Most people even vaguely familiar with wine appreciation know about the “red meat-red wine/white meat-white wine” rule. In addition, temperature recommendations make a difference in how wines are best enjoyed by most tasters.

Wine experts advise that white wines be served at 45 to 55 degrees Fahrenheit, light reds at about 60 degrees and more complex reds at “room temperature” or 65 to 70 degrees. Remember, the phrase “room temperature” predates the days of central heat and air conditioning, so it generally refers to the “cellar” temperature of an earlier era.

Chilling helps preserve and highlight fresh, fruity flavors of varieties like Riesling, Pinot Gris and Gewürztraminer. Chardonnay, on the other hand, though white, is more complex and fermented and aged in oak barrels. Thus, it is usually served at the upper end of the “white” scale.

Full-bodied Cabernets should be served in the 70-degree range. The warmer temperature allows the complexity of intense reds to come through as they are swirled, sipped and savored. Lighter reds like chambourcin or merlot are less complex, so are best appreciated just slightly chilled.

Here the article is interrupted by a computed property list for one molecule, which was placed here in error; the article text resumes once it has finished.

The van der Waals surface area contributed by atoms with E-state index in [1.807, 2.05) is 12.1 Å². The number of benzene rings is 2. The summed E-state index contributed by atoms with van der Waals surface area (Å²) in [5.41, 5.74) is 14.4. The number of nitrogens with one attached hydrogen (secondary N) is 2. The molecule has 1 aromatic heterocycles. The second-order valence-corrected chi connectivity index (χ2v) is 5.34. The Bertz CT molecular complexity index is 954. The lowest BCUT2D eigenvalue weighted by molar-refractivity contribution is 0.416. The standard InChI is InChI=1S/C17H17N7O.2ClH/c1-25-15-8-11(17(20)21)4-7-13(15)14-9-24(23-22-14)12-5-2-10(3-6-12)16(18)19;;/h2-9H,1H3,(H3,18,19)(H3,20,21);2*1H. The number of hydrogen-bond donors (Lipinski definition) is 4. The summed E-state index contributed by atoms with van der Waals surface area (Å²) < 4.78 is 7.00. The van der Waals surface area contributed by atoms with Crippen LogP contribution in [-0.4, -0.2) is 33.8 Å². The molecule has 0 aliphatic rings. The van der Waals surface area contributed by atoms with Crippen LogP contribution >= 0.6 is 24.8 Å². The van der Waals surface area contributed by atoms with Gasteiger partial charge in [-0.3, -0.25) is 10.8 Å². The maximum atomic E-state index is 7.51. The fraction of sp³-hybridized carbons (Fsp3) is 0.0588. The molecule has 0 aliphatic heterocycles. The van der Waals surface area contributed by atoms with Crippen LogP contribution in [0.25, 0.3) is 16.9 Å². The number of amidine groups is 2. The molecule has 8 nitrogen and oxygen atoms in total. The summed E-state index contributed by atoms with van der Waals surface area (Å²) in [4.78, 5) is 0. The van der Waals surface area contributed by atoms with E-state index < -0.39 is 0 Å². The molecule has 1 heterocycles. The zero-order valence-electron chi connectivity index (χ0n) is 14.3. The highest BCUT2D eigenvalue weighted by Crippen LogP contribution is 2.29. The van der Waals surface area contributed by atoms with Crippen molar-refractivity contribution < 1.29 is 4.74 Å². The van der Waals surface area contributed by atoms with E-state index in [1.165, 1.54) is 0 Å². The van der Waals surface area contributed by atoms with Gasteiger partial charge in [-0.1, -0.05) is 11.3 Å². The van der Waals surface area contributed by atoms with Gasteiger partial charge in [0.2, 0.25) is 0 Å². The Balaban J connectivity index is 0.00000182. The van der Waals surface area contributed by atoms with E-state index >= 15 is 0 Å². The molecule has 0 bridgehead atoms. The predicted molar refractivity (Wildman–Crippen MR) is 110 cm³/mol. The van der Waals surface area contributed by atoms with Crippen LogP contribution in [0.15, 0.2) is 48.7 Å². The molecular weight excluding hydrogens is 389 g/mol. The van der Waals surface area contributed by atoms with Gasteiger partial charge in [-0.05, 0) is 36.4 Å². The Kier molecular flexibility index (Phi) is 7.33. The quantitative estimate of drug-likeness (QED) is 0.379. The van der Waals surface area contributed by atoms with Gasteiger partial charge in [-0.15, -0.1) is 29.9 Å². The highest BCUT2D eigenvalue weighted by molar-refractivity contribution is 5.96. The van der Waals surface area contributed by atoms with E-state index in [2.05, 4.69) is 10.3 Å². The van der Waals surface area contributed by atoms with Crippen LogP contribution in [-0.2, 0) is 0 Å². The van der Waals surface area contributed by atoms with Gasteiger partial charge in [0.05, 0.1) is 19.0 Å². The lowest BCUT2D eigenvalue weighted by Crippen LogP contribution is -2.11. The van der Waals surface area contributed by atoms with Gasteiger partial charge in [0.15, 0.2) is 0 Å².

Again, there is logic behind these recommendations. Following picking and crushing, red grapes are fermented on their skins, primarily to extract color. (There is little or no color in the berry, rather the color exists in the skins of the grapes.) While color is extracted, so are a myriad of other components including tannin — which provides astringency, complexity and adds longevity to the finished wines.

Conversely, white grapes are picked, crushed and their juice is pumped directly to cold fermentation tanks. Different cellar techniques enhance the complexity of reds and help to preserve the light, fruity, refreshing characteristics of most regionally produced whites.

In planning a festive gathering, consider several ways to attain the “correct” wine serving temperature.

  

DONNIELLA WINCHELL is executive director of the Ohio Wine Association. She can be reached at dwinchell@ohiowines.org.

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